Genome-wide association studies for columnaris resistance and morphology in hybrid catfish
Type of DegreeDissertation
DepartmentFisheries and Allied Aquacultures
MetadataShow full item record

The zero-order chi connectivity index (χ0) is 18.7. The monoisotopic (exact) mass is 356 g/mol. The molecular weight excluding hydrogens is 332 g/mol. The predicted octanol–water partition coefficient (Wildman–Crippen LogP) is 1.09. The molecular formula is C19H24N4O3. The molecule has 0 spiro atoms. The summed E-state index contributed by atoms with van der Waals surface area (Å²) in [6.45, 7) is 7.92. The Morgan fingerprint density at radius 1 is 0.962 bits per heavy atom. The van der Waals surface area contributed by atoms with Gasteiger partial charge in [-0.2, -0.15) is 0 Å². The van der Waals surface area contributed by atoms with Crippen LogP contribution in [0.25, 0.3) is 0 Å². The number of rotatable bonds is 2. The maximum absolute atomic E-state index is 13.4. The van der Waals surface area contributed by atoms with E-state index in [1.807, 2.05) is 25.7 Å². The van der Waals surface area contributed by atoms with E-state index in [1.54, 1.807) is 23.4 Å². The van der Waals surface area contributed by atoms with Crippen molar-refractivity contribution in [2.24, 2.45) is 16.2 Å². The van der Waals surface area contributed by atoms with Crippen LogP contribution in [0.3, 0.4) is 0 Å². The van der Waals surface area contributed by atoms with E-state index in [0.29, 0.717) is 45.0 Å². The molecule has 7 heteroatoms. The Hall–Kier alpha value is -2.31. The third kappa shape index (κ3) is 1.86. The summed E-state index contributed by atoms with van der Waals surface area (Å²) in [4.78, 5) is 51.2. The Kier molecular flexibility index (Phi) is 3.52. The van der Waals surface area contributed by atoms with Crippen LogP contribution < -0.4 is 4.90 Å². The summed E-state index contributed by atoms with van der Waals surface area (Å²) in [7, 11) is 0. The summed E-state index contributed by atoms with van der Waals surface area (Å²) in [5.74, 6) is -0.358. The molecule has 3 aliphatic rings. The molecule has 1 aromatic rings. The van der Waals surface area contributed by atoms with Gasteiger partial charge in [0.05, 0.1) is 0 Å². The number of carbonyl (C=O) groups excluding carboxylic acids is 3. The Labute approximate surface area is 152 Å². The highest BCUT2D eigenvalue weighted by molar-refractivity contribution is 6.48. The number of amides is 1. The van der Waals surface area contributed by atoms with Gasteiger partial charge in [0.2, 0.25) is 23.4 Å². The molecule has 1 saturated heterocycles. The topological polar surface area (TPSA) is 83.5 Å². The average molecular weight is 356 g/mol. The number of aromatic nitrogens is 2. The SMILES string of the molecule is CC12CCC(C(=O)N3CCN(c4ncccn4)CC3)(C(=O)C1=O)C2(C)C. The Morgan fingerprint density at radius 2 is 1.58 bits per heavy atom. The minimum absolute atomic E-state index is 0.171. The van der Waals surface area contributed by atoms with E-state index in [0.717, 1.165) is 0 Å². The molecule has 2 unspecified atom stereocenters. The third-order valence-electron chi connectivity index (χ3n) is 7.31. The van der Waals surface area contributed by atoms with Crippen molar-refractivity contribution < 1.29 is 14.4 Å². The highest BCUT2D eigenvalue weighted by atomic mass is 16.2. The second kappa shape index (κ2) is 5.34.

Catfish is the primary aquaculture species in the United States. Recently, the catfish industry in the USA has encountered unprecedented challenges due to increasing feed and energy costs, devastating diseases, and severe international competition. Therefore, prominent brood stocks should be developed with superior performance to profit aquaculture industry in the USA. However, little information is known about the genetic architecture controlling economically important traits, which hinders marker-assisted selection. In this project, we studied QTLs for two economically important traits. The first trait is columnaris disease resistance. Columnaris causes severe mortalities among many different wild and cultured freshwater fish species, and it is one of the major diseases threatening catfish production. The second trait is head size (head length, head width, and head depth). Skull morphology is fundamental to evolution and biological adaptation of species to its environments. With aquaculture fish species, head size is also important for economic reasons, because it has a direct impact on fillet yield. To identify genes associated with these economically important traits, columnaris resistance and head size, genome-wide association studies (GWAS) was performed using the catfish 250k SNP array with backcross progenies derived from crossing female channel catfish (Ictalurus punctatus) with male F1 hybrid catfish (female channel catfish I. punctatus × male blue catfish I. furcatus). Backcross hybrid catfish serves as a great model for the QTL analysis, because backcross hybrids can be produced where phenotypes and genotypes are segregating, providing a useful system for QTL analysis. The GWAS revealed four QTLs associated with columnaris resistance in catfish. Strikingly, the candidate genes may be arranged as functional hubs. The candidate genes within the associated QTLs on linkage groups 7 and 12 are not only co-localized, but also functionally related, with many of them being involved in the PI3K signal transduction pathway, suggesting its importance for columnaris resistance. Head size QTLs were mapped in catfish to genomic regions rich in genes involved in the small GTPase pathway on nine linkage groups. Comparative analysis revealed the conserved function of small GTPase pathway in controlling skull morphometric traits in different species.
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